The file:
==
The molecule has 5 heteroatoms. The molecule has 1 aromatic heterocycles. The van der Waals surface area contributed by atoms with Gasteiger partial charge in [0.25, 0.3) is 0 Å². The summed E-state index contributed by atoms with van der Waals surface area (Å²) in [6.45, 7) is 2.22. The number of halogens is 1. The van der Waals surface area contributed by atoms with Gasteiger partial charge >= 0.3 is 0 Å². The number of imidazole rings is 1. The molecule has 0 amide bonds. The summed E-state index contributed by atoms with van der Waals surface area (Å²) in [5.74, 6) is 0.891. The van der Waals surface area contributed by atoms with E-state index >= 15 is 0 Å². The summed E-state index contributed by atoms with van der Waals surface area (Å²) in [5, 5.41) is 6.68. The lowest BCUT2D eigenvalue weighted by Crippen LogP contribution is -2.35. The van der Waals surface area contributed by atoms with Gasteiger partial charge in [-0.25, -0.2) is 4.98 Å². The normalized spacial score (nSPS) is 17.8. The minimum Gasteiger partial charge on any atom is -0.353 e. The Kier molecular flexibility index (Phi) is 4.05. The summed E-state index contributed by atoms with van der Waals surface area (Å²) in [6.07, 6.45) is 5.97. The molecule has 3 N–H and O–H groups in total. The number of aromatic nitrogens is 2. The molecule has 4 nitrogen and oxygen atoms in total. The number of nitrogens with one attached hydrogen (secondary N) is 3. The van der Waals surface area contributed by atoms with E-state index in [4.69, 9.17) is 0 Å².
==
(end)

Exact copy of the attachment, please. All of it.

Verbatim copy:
The molecule has 5 heteroatoms. The molecule has 1 aromatic heterocycles. The van der Waals surface area contributed by atoms with Gasteiger partial charge in [0.25, 0.3) is 0 Å². The summed E-state index contributed by atoms with van der Waals surface area (Å²) in [6.45, 7) is 2.22. The number of halogens is 1. The van der Waals surface area contributed by atoms with Gasteiger partial charge >= 0.3 is 0 Å². The number of imidazole rings is 1. The molecule has 0 amide bonds. The summed E-state index contributed by atoms with van der Waals surface area (Å²) in [5.74, 6) is 0.891. The van der Waals surface area contributed by atoms with E-state index >= 15 is 0 Å². The summed E-state index contributed by atoms with van der Waals surface area (Å²) in [5, 5.41) is 6.68. The lowest BCUT2D eigenvalue weighted by Crippen LogP contribution is -2.35. The van der Waals surface area contributed by atoms with Gasteiger partial charge in [-0.25, -0.2) is 4.98 Å². The normalized spacial score (nSPS) is 17.8. The minimum Gasteiger partial charge on any atom is -0.353 e. The Kier molecular flexibility index (Phi) is 4.05. The summed E-state index contributed by atoms with van der Waals surface area (Å²) in [6.07, 6.45) is 5.97. The molecule has 3 N–H and O–H groups in total. The number of aromatic nitrogens is 2. The molecule has 4 nitrogen and oxygen atoms in total. The number of nitrogens with one attached hydrogen (secondary N) is 3. The van der Waals surface area contributed by atoms with E-state index in [4.69, 9.17) is 0 Å².